Saturday, September 6, 2008

Neurophilosophy: Lessons about memory from Homer Simpson

In this clip from The Simpsons, Homer explains to Marge why he does not want to take an adult education class: "Every time I watch something new, it pushes some old stuff out of my brain." Watching the clip, or any other, engages multiple brain regions that act in parallel to generate a coherent conscious experience. For example, the visual cortica

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Dance Club Lets Patrons Produce Energy

WATT club, which just opened today, features a dance floor where the disco lights become more dynamic as people get their groove on. The floor even has a meter to show people how much energy they’re producing at any given moment.

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Friday, September 5, 2008

In order to save on energy, the Eiffel tower cuts lighting

Twenty thousand light bulbs were added to the Eiffel Tower to mark the new millennium, and because people like things that sparkle, the tower is lit every night for 10 minutes. However, Paris officials have decided to cut back and light the tower for just five minutes per night.

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Thursday, September 4, 2008

The Trash King Of New Orleans

New Orleans - Sidney Torres IV is not hard to spot.

He's the handsome guy in the torn blue jeans, white t-shirt and black sunglasses speeding down the French Quarter in what looks like a militarized golf cart.

Around here, Torres is royalty. His grandfather was involved in politics for decades and was an elected clerk of court in St. Bernard Parish, his father is a prominent attorney and musicians Lenny Kravitz and Kid Rock are close friends. But what he's most famous for--the reason why strangers applaud when he drives by--is his ability to turn the city's notoriously trash-littered streets into pristine roadways.

And that's what Torres, the 33-year-old president and owner of SDT Waste & Debris Services, was doing on Wednesday morning, two days after Hurricane Gustav left tree limbs, broken glass and garbage in its wake.

"We pride ourselves on trying to keep it clean," he said. At one point, Torres traded the four-wheeler for a highway sweeper that uses hydraulics to capture everything from piles of leaves to soda bottles clogging the gutter. Having learned how to drive tractors as a kid, maneuvering the machine comes easy, and he did it again and again in the same spot. "Did I miss anything?" he wanted to know.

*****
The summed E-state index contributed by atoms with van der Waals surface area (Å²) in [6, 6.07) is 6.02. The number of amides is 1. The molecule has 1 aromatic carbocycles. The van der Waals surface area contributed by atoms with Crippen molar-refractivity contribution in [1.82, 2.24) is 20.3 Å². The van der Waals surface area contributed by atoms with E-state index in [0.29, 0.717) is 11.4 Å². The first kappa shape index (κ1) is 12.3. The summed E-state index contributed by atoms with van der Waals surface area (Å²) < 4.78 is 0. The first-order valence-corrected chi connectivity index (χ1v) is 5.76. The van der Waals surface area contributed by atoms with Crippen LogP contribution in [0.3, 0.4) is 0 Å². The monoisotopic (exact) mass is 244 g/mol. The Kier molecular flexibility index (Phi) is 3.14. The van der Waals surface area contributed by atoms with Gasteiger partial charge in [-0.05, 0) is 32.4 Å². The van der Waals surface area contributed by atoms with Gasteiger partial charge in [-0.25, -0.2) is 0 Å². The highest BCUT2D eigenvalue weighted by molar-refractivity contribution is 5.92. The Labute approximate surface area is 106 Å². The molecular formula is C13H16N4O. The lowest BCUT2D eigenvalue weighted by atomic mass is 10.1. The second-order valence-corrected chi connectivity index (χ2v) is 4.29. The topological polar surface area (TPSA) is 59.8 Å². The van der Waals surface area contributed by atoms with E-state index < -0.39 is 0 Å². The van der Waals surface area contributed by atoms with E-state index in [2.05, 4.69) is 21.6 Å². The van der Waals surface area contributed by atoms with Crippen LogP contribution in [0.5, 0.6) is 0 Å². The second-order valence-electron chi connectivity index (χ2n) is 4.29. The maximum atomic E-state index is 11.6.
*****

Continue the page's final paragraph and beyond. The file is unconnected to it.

Garbage collection seems like an unlikely profession for a former heroin addict who kicked the habit at the age of 20 to become a real estate developer, but Torres found success in the aftermath of Hurricane Katrina.

As a partner in the Melrose Hotel Group, Torres had kept two French Quarter properties open to host U.S. Marshals and Federal Emergency Management officials. When he tried to rent a dumpster to dispose of trash, he was quoted what he deemed an outrageous rate, so he bought his own. That was the beginning of his empire.

"He'd never been in trash in his life," said his mother Earline, who was on hand to help coordinate during the next week.

But with his family's connections and access to capital, equipment and federal officials who urgently needed work done, he was able to start SDT Waste & Debris Services immediately. It paid off: In the six months after Katrina, the company had $24.5 million in gross sales.

He now employs 130 people and has 65,000 commercial and residential customers, as well as major contracts with the city of New Orleans, St. Bernard Parish and the Superdome. The company has purchased 2,000 roll-off dumpsters and has 75 pieces of heavy machinery. He expects revenue of $40 to $45 million for 2008. Last year, the company's revenue was $30 million.

Though Torres couldn't estimate the financial windfall that Gustav cleanup would bring, he had already received 150 cleanup orders by Wednesday at 1 p.m. and had to turn down many requests because they were outside of SDT's service area.

Five hours after Gustav passed, Torres was back in town in a tour bus that served as a mobile command center with the company's servers on board. From there, he could see the location of each of his GPS-equipped garbage trucks and send them out to St. Bernard Parish and the French Quarter.